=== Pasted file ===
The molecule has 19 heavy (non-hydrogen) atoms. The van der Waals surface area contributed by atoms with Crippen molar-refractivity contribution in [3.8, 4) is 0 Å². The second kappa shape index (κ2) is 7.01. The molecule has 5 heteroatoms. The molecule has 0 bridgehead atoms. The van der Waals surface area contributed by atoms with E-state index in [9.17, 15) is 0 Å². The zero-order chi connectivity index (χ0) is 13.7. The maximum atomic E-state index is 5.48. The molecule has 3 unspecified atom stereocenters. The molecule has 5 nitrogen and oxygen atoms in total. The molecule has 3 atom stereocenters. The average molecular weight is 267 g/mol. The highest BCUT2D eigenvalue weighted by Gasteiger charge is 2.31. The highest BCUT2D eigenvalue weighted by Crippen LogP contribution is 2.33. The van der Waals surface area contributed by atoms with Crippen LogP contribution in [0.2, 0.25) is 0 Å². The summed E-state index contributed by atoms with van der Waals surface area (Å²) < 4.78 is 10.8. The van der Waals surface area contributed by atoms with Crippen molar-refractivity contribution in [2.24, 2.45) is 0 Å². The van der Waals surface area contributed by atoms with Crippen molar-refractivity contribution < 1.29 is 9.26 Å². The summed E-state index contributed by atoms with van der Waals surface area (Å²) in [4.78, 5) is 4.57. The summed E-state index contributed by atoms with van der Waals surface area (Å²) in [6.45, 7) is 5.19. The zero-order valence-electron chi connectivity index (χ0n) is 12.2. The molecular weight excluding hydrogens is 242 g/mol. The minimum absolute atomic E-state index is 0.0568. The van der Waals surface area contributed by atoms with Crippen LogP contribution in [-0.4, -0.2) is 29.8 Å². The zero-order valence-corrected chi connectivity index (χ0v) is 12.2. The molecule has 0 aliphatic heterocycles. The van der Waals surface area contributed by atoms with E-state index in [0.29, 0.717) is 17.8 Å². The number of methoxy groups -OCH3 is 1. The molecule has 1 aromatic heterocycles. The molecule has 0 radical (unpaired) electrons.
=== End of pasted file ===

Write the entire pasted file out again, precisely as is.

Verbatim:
The molecule has 19 heavy (non-hydrogen) atoms. The van der Waals surface area contributed by atoms with Crippen molar-refractivity contribution in [3.8, 4) is 0 Å². The second kappa shape index (κ2) is 7.01. The molecule has 5 heteroatoms. The molecule has 0 bridgehead atoms. The van der Waals surface area contributed by atoms with E-state index in [9.17, 15) is 0 Å². The zero-order chi connectivity index (χ0) is 13.7. The maximum atomic E-state index is 5.48. The molecule has 3 unspecified atom stereocenters. The molecule has 5 nitrogen and oxygen atoms in total. The molecule has 3 atom stereocenters. The average molecular weight is 267 g/mol. The highest BCUT2D eigenvalue weighted by Gasteiger charge is 2.31. The highest BCUT2D eigenvalue weighted by Crippen LogP contribution is 2.33. The van der Waals surface area contributed by atoms with Crippen LogP contribution in [0.2, 0.25) is 0 Å². The summed E-state index contributed by atoms with van der Waals surface area (Å²) < 4.78 is 10.8. The van der Waals surface area contributed by atoms with Crippen molar-refractivity contribution in [2.24, 2.45) is 0 Å². The van der Waals surface area contributed by atoms with Crippen molar-refractivity contribution < 1.29 is 9.26 Å². The summed E-state index contributed by atoms with van der Waals surface area (Å²) in [4.78, 5) is 4.57. The summed E-state index contributed by atoms with van der Waals surface area (Å²) in [6.45, 7) is 5.19. The zero-order valence-electron chi connectivity index (χ0n) is 12.2. The molecular weight excluding hydrogens is 242 g/mol. The minimum absolute atomic E-state index is 0.0568. The van der Waals surface area contributed by atoms with Crippen LogP contribution in [-0.4, -0.2) is 29.8 Å². The zero-order valence-corrected chi connectivity index (χ0v) is 12.2. The molecule has 0 aliphatic heterocycles. The van der Waals surface area contributed by atoms with E-state index in [0.29, 0.717) is 17.8 Å². The number of methoxy groups -OCH3 is 1. The molecule has 1 aromatic heterocycles. The molecule has 0 radical (unpaired) electrons.